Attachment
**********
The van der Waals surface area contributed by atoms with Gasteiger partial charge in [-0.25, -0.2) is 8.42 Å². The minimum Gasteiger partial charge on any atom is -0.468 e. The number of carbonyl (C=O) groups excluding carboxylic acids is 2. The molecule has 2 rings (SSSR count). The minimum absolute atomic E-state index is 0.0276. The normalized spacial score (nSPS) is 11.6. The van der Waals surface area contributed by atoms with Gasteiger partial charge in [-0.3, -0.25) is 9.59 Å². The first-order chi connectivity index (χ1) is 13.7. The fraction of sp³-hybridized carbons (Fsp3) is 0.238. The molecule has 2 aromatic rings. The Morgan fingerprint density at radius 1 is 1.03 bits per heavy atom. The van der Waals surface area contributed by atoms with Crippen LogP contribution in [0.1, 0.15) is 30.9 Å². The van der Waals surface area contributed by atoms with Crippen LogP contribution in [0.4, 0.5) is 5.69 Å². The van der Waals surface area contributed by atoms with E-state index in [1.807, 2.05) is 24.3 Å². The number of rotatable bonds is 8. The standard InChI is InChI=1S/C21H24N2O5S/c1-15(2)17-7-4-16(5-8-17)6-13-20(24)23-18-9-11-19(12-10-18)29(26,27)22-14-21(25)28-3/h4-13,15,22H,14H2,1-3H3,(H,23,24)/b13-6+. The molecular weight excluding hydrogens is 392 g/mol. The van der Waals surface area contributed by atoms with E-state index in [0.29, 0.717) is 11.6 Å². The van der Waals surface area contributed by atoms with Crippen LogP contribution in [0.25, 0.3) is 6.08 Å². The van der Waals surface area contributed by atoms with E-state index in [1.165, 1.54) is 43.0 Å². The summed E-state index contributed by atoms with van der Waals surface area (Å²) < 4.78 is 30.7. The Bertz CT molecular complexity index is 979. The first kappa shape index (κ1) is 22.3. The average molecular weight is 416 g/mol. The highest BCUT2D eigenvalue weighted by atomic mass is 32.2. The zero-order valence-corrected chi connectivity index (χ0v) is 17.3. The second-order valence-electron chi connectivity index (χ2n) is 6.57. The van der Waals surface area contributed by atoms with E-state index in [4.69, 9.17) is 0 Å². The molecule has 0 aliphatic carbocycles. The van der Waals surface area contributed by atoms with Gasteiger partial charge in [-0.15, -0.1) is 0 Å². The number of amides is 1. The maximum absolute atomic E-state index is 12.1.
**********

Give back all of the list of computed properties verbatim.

The van der Waals surface area contributed by atoms with Gasteiger partial charge in [-0.25, -0.2) is 8.42 Å². The minimum Gasteiger partial charge on any atom is -0.468 e. The number of carbonyl (C=O) groups excluding carboxylic acids is 2. The molecule has 2 rings (SSSR count). The minimum absolute atomic E-state index is 0.0276. The normalized spacial score (nSPS) is 11.6. The van der Waals surface area contributed by atoms with Gasteiger partial charge in [-0.3, -0.25) is 9.59 Å². The first-order chi connectivity index (χ1) is 13.7. The fraction of sp³-hybridized carbons (Fsp3) is 0.238. The molecule has 2 aromatic rings. The Morgan fingerprint density at radius 1 is 1.03 bits per heavy atom. The van der Waals surface area contributed by atoms with Crippen LogP contribution in [0.1, 0.15) is 30.9 Å². The van der Waals surface area contributed by atoms with Crippen LogP contribution in [0.4, 0.5) is 5.69 Å². The van der Waals surface area contributed by atoms with E-state index in [1.807, 2.05) is 24.3 Å². The number of rotatable bonds is 8. The standard InChI is InChI=1S/C21H24N2O5S/c1-15(2)17-7-4-16(5-8-17)6-13-20(24)23-18-9-11-19(12-10-18)29(26,27)22-14-21(25)28-3/h4-13,15,22H,14H2,1-3H3,(H,23,24)/b13-6+. The molecular weight excluding hydrogens is 392 g/mol. The van der Waals surface area contributed by atoms with E-state index in [0.29, 0.717) is 11.6 Å². The van der Waals surface area contributed by atoms with Crippen LogP contribution in [0.25, 0.3) is 6.08 Å². The van der Waals surface area contributed by atoms with E-state index in [1.165, 1.54) is 43.0 Å². The summed E-state index contributed by atoms with van der Waals surface area (Å²) < 4.78 is 30.7. The Bertz CT molecular complexity index is 979. The first kappa shape index (κ1) is 22.3. The average molecular weight is 416 g/mol. The highest BCUT2D eigenvalue weighted by atomic mass is 32.2. The zero-order valence-corrected chi connectivity index (χ0v) is 17.3. The second-order valence-electron chi connectivity index (χ2n) is 6.57. The van der Waals surface area contributed by atoms with E-state index in [4.69, 9.17) is 0 Å². The molecule has 0 aliphatic carbocycles. The van der Waals surface area contributed by atoms with Gasteiger partial charge in [-0.15, -0.1) is 0 Å². The number of amides is 1. The maximum absolute atomic E-state index is 12.1.